Democrats making push on US-Russia arms treaty
Democrats are making a final push for approval this year of an arms control treaty with Russia, President Barack Obama's top foreign policy priority. Time is not on their side. Senate Democrats were looking to begin debate on Wednesday on the New START treaty, while opponents were threatening stalling tactics to run out the clock.india Updated: Dec 15, 2010 11:39 IST
Democrats are making a final push for approval this year of an arms control treaty with Russia, President Barack Obama's top foreign policy priority.
Time is not on their side. Senate Democrats were looking to begin debate on Wednesday on the New START treaty, while opponents were threatening stalling tactics to run out the clock.
The White House has signaled that Obama would delay his holiday vacation to ensure ratification of the treaty that would limit both nations' nuclear warheads and establish a system for verification. Proponents of the treaty say it is essential because it would return weapons inspectors to Russia and keep the two biggest nuclear powers on the path to reducing their arsenals. Opponents have asserted it would limit U.S. missile defense options and argued that it has insufficient procedures to verify Russia's adherence to the treaty.
Supporters are pushing for ratification in this legislative session because prospects for passage will dim when the Democrats' majority shrinks by five senators in January.
The treaty is just one of the items on the Senate Democrats' must-do list for the remaining session. They also must pass a tax cut bill and a measure to keep the government running. On Tuesday, Senate Majority Leader Harry Reid threatened to keep lawmakers in session through Christmas, and New Year's Day if necessary.
"We are not going to walk away from any of the work that we have to do." He said he would move for a vote on the treaty and was confident he had the numbers to ratify it. The U.S. Constitution requires approval by 67 of the 100 senators to ratify a treaty. Republican votes will be necessary whether the vote is now or in the new Senate with a smaller Democratic majority.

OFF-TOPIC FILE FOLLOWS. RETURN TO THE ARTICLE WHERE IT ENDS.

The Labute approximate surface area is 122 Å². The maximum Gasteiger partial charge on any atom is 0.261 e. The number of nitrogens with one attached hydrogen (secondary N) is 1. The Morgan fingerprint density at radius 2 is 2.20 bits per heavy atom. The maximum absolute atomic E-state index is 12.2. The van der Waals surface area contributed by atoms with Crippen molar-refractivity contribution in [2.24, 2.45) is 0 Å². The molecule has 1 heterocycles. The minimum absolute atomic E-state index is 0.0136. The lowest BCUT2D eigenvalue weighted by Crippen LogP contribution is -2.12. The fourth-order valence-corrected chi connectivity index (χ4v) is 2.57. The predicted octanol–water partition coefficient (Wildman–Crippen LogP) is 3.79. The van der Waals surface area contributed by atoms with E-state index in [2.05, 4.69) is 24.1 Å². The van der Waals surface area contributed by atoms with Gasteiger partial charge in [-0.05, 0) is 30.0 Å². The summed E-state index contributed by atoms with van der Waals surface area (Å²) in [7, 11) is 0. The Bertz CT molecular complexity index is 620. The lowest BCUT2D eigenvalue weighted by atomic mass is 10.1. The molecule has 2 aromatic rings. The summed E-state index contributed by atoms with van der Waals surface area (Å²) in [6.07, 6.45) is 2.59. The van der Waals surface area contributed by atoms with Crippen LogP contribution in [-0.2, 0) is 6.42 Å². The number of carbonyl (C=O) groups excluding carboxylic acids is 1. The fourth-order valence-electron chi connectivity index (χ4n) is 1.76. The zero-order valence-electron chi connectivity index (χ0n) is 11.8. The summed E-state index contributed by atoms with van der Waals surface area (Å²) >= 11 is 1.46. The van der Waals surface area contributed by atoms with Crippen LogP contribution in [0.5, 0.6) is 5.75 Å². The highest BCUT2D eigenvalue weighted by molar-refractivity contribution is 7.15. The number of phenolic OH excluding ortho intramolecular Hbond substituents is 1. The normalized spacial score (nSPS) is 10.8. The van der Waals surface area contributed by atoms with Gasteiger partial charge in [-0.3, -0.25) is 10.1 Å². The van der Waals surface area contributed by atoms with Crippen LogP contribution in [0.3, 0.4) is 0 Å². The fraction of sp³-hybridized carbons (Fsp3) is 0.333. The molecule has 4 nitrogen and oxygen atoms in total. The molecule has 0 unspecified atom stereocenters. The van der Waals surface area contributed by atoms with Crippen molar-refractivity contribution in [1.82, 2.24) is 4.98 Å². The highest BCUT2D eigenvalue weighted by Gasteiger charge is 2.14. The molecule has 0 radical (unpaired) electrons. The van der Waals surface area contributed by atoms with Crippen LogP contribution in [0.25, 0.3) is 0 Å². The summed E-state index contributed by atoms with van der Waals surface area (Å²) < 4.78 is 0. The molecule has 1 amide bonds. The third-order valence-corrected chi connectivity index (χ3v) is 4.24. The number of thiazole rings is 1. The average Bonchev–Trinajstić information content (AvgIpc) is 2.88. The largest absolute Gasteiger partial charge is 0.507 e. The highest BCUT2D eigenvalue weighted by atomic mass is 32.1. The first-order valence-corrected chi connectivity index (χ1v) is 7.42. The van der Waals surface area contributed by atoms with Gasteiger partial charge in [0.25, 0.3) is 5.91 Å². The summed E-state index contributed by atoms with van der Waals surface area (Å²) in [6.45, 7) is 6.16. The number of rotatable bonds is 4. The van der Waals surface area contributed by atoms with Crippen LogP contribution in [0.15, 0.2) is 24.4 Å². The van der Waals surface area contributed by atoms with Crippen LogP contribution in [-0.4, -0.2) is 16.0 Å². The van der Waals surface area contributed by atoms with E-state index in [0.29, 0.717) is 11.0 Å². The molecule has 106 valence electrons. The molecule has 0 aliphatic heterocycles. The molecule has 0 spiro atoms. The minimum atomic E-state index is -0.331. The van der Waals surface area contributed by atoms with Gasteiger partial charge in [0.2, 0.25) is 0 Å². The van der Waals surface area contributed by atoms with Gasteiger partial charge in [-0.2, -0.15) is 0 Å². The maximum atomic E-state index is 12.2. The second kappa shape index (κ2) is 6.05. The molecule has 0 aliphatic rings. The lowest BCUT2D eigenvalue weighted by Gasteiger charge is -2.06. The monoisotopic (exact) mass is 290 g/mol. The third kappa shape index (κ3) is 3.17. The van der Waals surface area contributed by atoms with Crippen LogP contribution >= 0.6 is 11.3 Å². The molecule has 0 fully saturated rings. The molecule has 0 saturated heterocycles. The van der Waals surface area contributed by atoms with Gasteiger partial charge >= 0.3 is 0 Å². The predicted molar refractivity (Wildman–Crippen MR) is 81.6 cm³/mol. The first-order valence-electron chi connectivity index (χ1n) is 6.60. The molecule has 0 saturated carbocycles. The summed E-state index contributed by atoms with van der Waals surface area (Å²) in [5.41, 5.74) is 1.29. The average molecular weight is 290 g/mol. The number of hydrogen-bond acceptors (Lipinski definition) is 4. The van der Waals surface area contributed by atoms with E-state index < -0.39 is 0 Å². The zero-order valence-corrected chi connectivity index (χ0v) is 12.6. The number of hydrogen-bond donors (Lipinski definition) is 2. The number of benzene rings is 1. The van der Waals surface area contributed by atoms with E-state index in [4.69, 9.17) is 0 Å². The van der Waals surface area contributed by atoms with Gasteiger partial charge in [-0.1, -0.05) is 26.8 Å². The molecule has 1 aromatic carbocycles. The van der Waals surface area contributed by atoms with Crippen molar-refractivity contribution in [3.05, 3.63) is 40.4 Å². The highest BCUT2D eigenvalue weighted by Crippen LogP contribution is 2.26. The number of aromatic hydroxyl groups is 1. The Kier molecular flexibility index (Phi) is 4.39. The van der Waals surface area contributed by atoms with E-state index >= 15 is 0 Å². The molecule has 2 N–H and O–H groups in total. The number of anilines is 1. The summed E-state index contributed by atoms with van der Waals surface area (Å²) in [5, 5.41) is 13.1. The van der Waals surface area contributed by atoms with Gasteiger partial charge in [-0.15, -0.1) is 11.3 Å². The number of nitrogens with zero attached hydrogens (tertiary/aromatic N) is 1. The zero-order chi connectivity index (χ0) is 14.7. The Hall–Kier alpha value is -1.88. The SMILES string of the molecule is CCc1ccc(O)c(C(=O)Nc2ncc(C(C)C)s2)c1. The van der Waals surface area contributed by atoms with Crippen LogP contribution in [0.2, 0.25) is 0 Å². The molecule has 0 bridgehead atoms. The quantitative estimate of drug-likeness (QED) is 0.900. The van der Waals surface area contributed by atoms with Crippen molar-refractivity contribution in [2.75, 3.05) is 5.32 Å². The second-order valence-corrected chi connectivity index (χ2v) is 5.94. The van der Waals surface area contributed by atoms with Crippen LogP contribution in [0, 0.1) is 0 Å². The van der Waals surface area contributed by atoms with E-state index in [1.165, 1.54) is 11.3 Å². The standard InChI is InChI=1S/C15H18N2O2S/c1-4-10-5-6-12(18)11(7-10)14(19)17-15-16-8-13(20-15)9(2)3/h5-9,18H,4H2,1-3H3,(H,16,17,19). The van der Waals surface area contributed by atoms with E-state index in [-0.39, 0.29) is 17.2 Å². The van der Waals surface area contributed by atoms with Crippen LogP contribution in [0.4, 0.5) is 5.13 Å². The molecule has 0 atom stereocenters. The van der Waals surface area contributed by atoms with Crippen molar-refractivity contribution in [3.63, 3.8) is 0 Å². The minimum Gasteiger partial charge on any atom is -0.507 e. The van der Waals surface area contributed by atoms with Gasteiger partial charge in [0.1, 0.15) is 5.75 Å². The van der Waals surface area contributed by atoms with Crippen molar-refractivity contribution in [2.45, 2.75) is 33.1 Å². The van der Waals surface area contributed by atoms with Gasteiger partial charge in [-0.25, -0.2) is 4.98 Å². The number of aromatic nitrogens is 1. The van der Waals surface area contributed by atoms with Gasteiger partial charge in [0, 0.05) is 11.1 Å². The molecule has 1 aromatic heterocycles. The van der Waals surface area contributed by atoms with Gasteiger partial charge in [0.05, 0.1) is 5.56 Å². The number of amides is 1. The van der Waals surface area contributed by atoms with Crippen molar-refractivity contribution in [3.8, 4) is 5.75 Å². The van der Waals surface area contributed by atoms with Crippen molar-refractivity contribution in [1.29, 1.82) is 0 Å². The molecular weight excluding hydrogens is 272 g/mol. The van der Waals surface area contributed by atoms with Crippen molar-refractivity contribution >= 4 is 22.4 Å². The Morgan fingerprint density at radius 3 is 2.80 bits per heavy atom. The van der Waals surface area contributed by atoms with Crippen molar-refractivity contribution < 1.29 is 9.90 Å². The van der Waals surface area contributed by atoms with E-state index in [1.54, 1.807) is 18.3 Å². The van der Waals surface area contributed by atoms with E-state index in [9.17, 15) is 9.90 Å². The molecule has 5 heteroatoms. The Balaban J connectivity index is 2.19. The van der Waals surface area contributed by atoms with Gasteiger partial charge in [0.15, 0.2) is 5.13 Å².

Jim Manley, a spokesman for Reid, said earlier that the Senate could begin debate as early as Wednesday.
Obama has pushed hard for ratification of the treaty, which has the backing of former Presidents George H.W. Bush and Bill Clinton as well as secretaries of state and defense for Republican and Democratic administrations.
Several Republican senators, however, have expressed misgivings that there is not enough time in the session to give the pact the attention it requires. Twenty-two Republican senators signed a letter Dec. 2 calling for consideration of the treaty to be delayed until next year.
Obama has gained support for the pact in recent days and is within striking distance of the 67-vote threshold. At least eight Republicans have signaled they could support the treaty, although with some qualifications. All 58 senators in the Democratic caucus are expected to back the treaty.
"I believe we can pass the START treaty if we get a chance to do it," the Foreign Relations Committee chairman, Democrat John Kerry, said Tuesday.
Several Republicans have opposed quick action on the treaty and could thwart Reid's effort to move forward with various procedural obstacles or amendments.
White House spokesman Robert Gibbs said Obama made the nuclear treaty with Russia a top priority during the remaining session in part because he believes there are more than enough votes in the Senate to support ratification.
"I don't know why you'd put off until next year what you can accomplish this year," Gibbs said.
Obama signed the treaty with Russian President Dmitry Medvedev in April. The treaty would allow each country 1,550 strategic warheads, down from the current ceiling of 2,200.